Causes of Poverty in RwandaRwanda is working its way out of poverty, but what are the causes of poverty in Rwanda? The country was devastated in 1993 by a genocide that took the lives of more than 800,000 people in a population of 7.7 million. The war wreaked havoc on the country and contributed to the causes of poverty in Rwanda.

It is necessary to take a look at Rwanda from a historical perspective to understand the causes of poverty in Rwanda in the twenty-first century. The country was under German colonial rule beginning in the late nineteenth century, which disrupted a potentially prosperous path into the modern era. Rwanda faced partition in 1910. Loss of land to surrounding countries caused Rwanda to lose access to valuable natural resources. Belgium ruled Rwanda after World War I until its independence in 1962.

It was during this era that ethnic conflict developed between the Hutus and the Tutsis, the two largest tribes in Rwanda. The ethnic strife flared up throughout the 20th century. It all culminated in 1993 when the Hutus killed more than 800,000 people in 100 days.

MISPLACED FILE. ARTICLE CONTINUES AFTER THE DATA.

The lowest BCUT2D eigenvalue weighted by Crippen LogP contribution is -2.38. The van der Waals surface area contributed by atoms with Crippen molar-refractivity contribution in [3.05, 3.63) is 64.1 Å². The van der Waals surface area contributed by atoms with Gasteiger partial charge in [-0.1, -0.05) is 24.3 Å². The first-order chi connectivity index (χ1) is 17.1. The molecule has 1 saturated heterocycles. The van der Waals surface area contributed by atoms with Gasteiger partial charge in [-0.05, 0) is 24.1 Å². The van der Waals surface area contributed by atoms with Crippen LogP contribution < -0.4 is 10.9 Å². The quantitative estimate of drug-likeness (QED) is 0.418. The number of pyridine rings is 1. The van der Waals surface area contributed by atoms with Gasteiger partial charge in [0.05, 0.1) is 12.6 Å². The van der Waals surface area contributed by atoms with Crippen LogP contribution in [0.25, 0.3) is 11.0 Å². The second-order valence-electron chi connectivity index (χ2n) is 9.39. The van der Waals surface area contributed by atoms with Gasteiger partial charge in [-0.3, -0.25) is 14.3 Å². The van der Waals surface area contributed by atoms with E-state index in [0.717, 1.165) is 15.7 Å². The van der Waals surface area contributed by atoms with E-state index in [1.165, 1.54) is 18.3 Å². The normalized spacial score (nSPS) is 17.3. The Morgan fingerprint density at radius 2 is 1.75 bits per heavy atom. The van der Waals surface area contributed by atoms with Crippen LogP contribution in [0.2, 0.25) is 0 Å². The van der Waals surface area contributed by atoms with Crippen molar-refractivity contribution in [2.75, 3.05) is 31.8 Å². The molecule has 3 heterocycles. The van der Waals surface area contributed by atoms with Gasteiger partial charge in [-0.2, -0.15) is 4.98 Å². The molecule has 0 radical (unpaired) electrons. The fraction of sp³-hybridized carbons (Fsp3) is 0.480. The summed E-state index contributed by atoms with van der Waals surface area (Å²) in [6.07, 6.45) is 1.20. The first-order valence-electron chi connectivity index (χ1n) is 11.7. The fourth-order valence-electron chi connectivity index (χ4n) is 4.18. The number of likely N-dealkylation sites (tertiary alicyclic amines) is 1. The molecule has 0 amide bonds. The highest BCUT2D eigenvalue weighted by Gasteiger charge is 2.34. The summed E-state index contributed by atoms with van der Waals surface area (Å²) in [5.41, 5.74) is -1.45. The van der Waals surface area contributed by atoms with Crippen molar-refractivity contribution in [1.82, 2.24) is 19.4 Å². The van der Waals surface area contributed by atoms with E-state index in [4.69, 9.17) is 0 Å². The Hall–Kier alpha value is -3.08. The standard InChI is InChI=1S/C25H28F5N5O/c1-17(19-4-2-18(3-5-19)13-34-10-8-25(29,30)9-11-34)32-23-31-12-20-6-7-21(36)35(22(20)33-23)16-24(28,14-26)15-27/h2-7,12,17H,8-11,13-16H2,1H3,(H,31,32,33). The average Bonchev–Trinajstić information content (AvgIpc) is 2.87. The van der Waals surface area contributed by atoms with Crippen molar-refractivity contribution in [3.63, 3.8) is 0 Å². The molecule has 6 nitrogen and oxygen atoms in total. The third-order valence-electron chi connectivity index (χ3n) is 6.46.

The country was left devastated. Schools closed in 1993, and 75 percent of the teachers in Rwanda died in the conflict, fled the country or landed in jail on charges of genocide. The country’s infrastructure crumbled. A new government took control, but Rwanda was desperately poor, and all the above factors contributed to poverty in Rwanda.

Despite having few natural resources, Rwanda exceeded 8 percent economic growth for the past decade under the leadership of its president Paul Kagame, who took control in 1994. If reelected for a third term, he will serve as president until 2024. Rwanda’s goal is to be a middle-income nation by 2020 by moving from an agricultural economy to a knowledge and service economy. Ninety percent of the country still works in agriculture, but Rwanda is today one of the leading tea producers in the world. The foreign currency derived from tea exports helps to build schools and infrastructure.

By the twentieth anniversary of the genocide, more than a million people were no longer in poverty, the percentage of children dying before they were five years old was half of what it was, and the number of children enrolled in school by seven years old was almost 100 percent. More than 90 percent of the country has health insurance, and tourism is now one of the leading sources of revenue.

There are numerous causes of poverty in Rwanda that date back more than 100 years. But there is cause for optimism in a country that can boast that it is one of the fastest-growing economies in Central Africa.

Jene Cates